Stonewall and The Church of The Beloved Disciple
By Beauregard Houston-Montgomery
Saturday, 6/20/2009 11:02 AM
I knew little of the Stonewall Rebellion and even less of The Church of The Beloved Disciple when I took up residence in Greenwich Village in 1970. Just turning 18, I arrived completely void of self-esteem, if not yet depleted of youthful exuberance. Always blatantly true to my queer nature, I was branded early on as "a problem child" (a reputation I strive to maintain). My innately androgynous behavior absolutely horrified my already conflicted parents, who had conceived me to reinforce their somewhat shaky image as the ideal heterosexual couple. My complete refusal to do so landed me a small monetary allowance in exchange for staying as far away as possible from their Midwest suburban home.
I came to New York City (as opposed to innately homophobic Hollywood) instinctively knowing that there were others here who also saw nothing wrong with their sexual preference, and lived their lives openly- and with ... Read More
Take Your Shirt Off And Cry; Nancy Balbirer Did
By Nicole Brydson
Thursday, 6/18/2009 12:28 PM
Nancy Balbirer was wearing flip-flops when she walked by Bergdorf Goodman on a hot summer day in 2003 and happened upon a serene Yoko Ono.
“I never would have imagined my reaction to meeting Yoko Ono would be thus: ‘OH MY GOD YOKO ONO! I LOVE YOU!” the author recounted recently. “And I threw my arms around her.”
Ms. Balbirer, 43, was sitting at a table in the Chelsea Market, discussing her new book, Take Your Shirt Off and Cry: A Memoir of Near-Fame Experiences, published recently by Bloomsbury. The title refers to how David Mamet – once the author’s acting teacher at NYU – categorized the roles in which women are cast in Hollywood.
“If you had said, “If you ever met Yoko Ono, how would you respond?’ I certainly never would have said I would have thrown my arms around her. I just had this,” she trailed off ... Read More
OUR MAN IN CANNES - DAY 4
By Rylan Soref
Monday, 6/1/2009 11:06 AM
The only thing better than a party on a private yacht at the Cannes Film Festival is another party on a private yacht at the Cannes Film Festival. While it would be impossible to top the evening I had at Paul Allen's Friday, I was invited to be Yanou Collart's date on Michele and Larry Herbert's yacht My Colors last night. Larry Herbert is the creator of the Pantone color spectrum, the standard used to classify anything from paint to fruit. Despite the boat's relatively smaller scale, the decks were radiant as people perused the vessels' triple tiered exterior.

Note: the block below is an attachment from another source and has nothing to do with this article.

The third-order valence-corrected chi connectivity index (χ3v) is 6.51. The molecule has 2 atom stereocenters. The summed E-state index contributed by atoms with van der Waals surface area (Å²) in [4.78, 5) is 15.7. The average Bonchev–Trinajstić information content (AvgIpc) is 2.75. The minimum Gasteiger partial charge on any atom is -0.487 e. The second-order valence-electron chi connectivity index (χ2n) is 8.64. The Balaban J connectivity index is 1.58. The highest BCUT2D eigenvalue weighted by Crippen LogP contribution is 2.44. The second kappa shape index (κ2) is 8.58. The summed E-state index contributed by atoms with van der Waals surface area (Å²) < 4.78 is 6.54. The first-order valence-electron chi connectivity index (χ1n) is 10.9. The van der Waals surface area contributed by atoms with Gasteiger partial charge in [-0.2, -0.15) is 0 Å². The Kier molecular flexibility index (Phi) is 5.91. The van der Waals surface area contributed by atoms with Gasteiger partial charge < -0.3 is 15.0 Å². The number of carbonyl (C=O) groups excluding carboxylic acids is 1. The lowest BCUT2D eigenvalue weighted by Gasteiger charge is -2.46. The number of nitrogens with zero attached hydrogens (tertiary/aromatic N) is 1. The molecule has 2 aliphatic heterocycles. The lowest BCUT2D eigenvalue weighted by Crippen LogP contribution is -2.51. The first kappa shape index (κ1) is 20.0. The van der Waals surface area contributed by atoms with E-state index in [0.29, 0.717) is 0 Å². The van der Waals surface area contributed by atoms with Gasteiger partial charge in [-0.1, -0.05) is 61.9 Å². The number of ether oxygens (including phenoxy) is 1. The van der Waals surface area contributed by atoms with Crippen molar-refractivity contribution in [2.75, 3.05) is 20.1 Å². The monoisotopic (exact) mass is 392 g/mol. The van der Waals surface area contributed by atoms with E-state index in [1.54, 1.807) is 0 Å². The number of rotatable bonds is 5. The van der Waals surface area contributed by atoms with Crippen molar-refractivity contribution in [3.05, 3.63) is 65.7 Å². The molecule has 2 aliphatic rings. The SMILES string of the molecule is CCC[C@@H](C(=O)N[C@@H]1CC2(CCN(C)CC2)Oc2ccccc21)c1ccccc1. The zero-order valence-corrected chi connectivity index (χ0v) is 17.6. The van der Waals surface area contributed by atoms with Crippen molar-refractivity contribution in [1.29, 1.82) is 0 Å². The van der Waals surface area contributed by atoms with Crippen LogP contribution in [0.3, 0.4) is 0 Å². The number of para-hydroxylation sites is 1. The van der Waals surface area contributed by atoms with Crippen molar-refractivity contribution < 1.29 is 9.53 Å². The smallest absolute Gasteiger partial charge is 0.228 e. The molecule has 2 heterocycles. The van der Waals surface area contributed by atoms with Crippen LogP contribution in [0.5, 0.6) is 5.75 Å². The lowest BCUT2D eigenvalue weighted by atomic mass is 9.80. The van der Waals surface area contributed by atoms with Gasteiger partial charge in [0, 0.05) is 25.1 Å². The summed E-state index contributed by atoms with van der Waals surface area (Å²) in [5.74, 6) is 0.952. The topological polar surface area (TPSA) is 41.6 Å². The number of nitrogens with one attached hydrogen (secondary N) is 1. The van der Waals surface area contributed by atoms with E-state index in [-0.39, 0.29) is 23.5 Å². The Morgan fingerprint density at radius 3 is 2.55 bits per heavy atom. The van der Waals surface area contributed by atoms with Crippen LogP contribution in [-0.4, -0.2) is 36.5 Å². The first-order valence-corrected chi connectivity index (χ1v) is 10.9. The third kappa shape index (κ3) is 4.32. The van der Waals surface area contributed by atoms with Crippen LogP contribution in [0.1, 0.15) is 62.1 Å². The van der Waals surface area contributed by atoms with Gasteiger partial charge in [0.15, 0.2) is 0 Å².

Michele's elegant gown was adorned with swirls of color from the entire spectrum and seemed to dance about on the soft green silk like light shimmers on a mermaid's tail. The perfect hostess, Michele is a social chemist, mixing science and celebrity into a perfect blend.
When I arrived at the ramp, ... Read More
OUR MAN IN CANNES - DAY 3
By Rylan Soref
Monday, 6/1/2009 10:59 AM
Movie stars may shine at Cannes but, last night, it was the celebrities of genetic research who shimmered aboard Paul Allen's private yacht. Allen's 414 ft. vessel was once the largest in the world but now has been surpassed by 10 enterprising minds of even greater progress. Yet it floated among the others in the Cannes harbor as the statue of liberty does Manhattan: Incomparable.Before heading to the yacht, a brief ceremony for Dr. James D. Watson was held at the Office of the Mayor of Cannes, Bernard Brochand. Watson, Nobel Laureate and former director ofthe Cold Spring Harbor Lab on Long Island, was given a medal by the mayor for his accomplishments and to recognize the lab's efforts in the fight against genetic disease. Following the ceremony, guests were invited to join the mayor for cocktails and hors d'oeuvres in the great hall. Among ... Read More